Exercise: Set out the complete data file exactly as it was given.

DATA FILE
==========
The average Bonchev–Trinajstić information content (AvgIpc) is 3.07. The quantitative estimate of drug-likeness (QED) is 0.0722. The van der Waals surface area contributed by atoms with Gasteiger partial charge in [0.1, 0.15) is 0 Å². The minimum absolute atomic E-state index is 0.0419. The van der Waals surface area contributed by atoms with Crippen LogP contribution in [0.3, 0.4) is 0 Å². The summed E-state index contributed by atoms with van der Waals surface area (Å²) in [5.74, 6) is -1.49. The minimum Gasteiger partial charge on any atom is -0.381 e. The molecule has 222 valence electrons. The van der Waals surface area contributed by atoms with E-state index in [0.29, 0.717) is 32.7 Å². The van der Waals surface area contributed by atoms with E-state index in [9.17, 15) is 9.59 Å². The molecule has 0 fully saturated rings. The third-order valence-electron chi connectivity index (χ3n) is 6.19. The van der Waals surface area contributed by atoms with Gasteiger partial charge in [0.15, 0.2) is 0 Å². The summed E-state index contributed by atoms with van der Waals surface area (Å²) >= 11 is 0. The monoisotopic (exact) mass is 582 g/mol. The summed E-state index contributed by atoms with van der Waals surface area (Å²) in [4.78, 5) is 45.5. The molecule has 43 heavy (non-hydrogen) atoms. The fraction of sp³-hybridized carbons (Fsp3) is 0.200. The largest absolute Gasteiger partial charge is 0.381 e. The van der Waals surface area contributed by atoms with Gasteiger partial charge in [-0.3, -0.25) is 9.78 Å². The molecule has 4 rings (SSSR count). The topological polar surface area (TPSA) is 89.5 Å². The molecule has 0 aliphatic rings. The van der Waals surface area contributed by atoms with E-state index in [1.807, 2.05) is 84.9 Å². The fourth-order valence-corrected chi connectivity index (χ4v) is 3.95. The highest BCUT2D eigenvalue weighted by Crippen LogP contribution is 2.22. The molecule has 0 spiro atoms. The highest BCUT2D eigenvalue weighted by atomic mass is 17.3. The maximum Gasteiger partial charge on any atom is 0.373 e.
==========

The average Bonchev–Trinajstić information content (AvgIpc) is 3.07. The quantitative estimate of drug-likeness (QED) is 0.0722. The van der Waals surface area contributed by atoms with Gasteiger partial charge in [0.1, 0.15) is 0 Å². The minimum absolute atomic E-state index is 0.0419. The van der Waals surface area contributed by atoms with Crippen LogP contribution in [0.3, 0.4) is 0 Å². The summed E-state index contributed by atoms with van der Waals surface area (Å²) in [5.74, 6) is -1.49. The minimum Gasteiger partial charge on any atom is -0.381 e. The molecule has 222 valence electrons. The van der Waals surface area contributed by atoms with E-state index in [0.29, 0.717) is 32.7 Å². The van der Waals surface area contributed by atoms with E-state index in [9.17, 15) is 9.59 Å². The molecule has 0 fully saturated rings. The third-order valence-electron chi connectivity index (χ3n) is 6.19. The van der Waals surface area contributed by atoms with Gasteiger partial charge in [0.15, 0.2) is 0 Å². The summed E-state index contributed by atoms with van der Waals surface area (Å²) >= 11 is 0. The monoisotopic (exact) mass is 582 g/mol. The summed E-state index contributed by atoms with van der Waals surface area (Å²) in [4.78, 5) is 45.5. The molecule has 43 heavy (non-hydrogen) atoms. The fraction of sp³-hybridized carbons (Fsp3) is 0.200. The largest absolute Gasteiger partial charge is 0.381 e. The van der Waals surface area contributed by atoms with Gasteiger partial charge in [-0.3, -0.25) is 9.78 Å². The molecule has 4 rings (SSSR count). The topological polar surface area (TPSA) is 89.5 Å². The molecule has 0 aliphatic rings. The van der Waals surface area contributed by atoms with E-state index in [1.807, 2.05) is 84.9 Å². The fourth-order valence-corrected chi connectivity index (χ4v) is 3.95. The highest BCUT2D eigenvalue weighted by Crippen LogP contribution is 2.22. The molecule has 0 spiro atoms. The highest BCUT2D eigenvalue weighted by atomic mass is 17.3. The maximum Gasteiger partial charge on any atom is 0.373 e.